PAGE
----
The Gift of Saying ‘No’

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She was extremely busy, but she always seemed to say ‘yes,’ anyway.

“Yes, I’ll get that report done by the deadline you’ve set.”

“Yes, I’ll put the meeting on my calendar.”

Sometimes she didn’t actually say yes—sometimes she just didn’t reply. To an email from a colleague with a deadline included. To a phone call asking her to write up a report. Her silence was heard as a yes.

The next stage involved people waiting around for her reports, her reply, the other things she had said she would do. These tasks were on top of her main job, which kept her very busy already, so it was unrealistic for her to think that she could accomplish them all.

“I didn’t want to say no, because I felt like I should be able to do it all,” this perfectionist told me. She didn’t even want to ask for a new deadline, because she believed she should be able to carry any load.

People fail to say ‘no,’ or to negotiate for what they really need (in this case, more time, or a less impossible workload) for many different reasons, such as fear of conflict, perfectionism, or a desire to do the right thing, but the results are similar no matter the cause. Others are disappointed, and often put out. Admitting that we can’t do what is being asked of us, or letting a person know that we need to do it at a different pace, is actually a gift. It’s a gift to the person who asks, because it offers clarity. It also means that a mutual agreement has been made, which will likely lead to better results.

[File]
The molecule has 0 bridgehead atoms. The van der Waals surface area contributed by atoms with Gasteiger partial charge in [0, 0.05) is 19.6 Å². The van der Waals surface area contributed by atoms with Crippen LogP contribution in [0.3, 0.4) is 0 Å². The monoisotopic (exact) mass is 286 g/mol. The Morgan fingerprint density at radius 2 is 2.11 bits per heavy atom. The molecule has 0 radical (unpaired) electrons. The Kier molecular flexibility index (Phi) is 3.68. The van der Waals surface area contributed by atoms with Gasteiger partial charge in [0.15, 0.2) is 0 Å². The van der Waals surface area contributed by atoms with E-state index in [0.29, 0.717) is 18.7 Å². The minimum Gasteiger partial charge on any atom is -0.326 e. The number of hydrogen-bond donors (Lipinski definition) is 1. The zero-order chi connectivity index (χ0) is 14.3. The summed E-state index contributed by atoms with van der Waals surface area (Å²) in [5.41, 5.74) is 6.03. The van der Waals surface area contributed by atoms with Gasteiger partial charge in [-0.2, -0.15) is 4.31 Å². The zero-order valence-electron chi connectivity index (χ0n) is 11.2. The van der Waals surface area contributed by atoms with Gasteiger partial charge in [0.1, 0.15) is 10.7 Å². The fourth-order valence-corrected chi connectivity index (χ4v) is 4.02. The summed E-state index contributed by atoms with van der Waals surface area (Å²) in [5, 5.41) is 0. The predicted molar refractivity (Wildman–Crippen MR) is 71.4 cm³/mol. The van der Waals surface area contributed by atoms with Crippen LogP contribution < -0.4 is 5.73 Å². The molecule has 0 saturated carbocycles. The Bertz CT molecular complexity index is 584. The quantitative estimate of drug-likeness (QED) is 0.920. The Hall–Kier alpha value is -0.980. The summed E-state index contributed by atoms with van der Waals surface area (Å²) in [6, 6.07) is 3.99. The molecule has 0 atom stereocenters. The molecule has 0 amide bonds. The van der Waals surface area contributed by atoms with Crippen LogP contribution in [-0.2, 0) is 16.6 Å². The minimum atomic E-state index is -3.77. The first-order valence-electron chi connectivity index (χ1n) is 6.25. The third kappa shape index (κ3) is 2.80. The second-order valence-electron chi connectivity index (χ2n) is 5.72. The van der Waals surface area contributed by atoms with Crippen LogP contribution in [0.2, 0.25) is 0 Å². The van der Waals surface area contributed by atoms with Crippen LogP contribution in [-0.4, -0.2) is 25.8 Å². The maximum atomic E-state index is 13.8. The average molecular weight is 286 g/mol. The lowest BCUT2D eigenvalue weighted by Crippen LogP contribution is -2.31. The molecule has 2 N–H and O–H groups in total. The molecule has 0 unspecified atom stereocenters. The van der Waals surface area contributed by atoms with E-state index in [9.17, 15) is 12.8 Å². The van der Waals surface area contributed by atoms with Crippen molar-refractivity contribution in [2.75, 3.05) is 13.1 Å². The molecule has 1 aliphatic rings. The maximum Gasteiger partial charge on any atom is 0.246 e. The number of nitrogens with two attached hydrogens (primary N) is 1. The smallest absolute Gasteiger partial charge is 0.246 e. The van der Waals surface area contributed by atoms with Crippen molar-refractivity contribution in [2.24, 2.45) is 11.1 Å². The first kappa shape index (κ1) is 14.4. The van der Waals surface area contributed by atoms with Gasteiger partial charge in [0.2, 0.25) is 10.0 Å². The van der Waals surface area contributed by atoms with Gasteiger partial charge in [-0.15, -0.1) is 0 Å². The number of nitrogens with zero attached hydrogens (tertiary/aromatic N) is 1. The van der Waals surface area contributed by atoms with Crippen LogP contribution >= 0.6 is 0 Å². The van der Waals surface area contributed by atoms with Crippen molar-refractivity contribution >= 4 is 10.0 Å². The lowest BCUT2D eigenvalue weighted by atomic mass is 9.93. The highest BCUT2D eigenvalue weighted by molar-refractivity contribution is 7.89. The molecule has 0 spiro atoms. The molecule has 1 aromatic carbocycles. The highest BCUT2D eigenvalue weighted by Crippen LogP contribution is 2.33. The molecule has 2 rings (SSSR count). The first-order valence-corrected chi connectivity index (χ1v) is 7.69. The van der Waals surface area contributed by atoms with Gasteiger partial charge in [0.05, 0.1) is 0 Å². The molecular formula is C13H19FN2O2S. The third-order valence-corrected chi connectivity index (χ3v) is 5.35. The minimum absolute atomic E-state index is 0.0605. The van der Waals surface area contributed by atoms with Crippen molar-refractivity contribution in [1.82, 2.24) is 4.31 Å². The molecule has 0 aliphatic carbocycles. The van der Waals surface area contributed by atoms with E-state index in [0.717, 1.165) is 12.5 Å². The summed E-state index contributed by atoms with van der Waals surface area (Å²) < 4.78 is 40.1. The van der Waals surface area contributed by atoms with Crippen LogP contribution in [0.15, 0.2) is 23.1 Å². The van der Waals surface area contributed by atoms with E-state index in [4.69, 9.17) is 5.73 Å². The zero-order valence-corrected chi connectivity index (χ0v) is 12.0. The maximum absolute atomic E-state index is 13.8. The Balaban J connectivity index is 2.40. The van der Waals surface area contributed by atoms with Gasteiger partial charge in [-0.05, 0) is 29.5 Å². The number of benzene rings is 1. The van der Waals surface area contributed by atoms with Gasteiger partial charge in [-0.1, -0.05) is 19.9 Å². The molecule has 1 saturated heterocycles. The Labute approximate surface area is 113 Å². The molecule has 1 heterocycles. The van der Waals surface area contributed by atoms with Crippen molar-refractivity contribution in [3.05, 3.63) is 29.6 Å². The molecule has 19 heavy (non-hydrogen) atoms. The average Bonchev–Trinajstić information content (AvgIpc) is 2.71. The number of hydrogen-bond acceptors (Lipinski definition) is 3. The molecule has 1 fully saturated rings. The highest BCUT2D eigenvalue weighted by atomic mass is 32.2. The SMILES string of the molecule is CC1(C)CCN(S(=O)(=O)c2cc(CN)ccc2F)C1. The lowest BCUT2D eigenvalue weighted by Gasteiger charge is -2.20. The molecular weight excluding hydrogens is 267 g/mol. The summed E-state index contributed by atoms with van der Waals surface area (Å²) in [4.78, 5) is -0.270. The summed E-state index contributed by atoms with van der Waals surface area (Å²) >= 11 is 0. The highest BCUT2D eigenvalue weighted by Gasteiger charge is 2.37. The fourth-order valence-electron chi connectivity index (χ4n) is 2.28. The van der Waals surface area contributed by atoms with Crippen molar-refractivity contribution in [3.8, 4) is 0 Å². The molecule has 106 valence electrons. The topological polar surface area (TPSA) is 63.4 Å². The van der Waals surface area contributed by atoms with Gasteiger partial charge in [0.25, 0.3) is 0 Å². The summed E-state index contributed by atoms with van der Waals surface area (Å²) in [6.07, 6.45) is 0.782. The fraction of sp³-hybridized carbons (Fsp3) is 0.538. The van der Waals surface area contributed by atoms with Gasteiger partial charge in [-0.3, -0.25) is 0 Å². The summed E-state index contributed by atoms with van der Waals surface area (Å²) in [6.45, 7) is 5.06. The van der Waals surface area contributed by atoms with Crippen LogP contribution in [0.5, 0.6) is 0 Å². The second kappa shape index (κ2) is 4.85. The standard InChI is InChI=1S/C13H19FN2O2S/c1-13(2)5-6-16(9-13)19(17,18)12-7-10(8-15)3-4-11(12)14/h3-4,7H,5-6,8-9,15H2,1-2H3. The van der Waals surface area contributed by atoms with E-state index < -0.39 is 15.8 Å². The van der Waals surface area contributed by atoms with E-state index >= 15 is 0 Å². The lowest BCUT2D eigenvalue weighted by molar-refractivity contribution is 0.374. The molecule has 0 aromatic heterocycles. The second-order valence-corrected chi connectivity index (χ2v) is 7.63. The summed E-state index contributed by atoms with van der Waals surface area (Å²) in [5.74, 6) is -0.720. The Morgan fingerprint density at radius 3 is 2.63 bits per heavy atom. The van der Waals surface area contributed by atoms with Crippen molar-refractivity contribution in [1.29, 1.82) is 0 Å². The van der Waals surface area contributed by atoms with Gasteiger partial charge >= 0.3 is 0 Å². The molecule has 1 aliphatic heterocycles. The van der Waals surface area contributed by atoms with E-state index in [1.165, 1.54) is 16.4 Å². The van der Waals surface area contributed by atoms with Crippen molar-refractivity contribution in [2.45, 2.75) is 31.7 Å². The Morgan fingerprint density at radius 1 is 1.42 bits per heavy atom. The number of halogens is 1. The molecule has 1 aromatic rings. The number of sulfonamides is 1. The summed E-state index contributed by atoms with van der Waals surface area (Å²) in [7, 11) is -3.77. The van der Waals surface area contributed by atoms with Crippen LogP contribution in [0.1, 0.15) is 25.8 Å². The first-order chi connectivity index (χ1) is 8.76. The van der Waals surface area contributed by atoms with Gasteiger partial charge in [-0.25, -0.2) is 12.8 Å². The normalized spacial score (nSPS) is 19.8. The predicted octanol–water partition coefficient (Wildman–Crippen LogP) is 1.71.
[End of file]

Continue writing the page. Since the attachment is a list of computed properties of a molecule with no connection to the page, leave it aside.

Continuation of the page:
For the person who summons the courage to say no, or to negotiate different terms, it may feel hard at first, but after awhile, there will be peace in the knowledge that they are are being true to their own understanding of what they can do. They are freed to concentrate better and work harder at what they really need to be doing right now. They will be able to meet obligations without resentment, and perhaps even with some joy.

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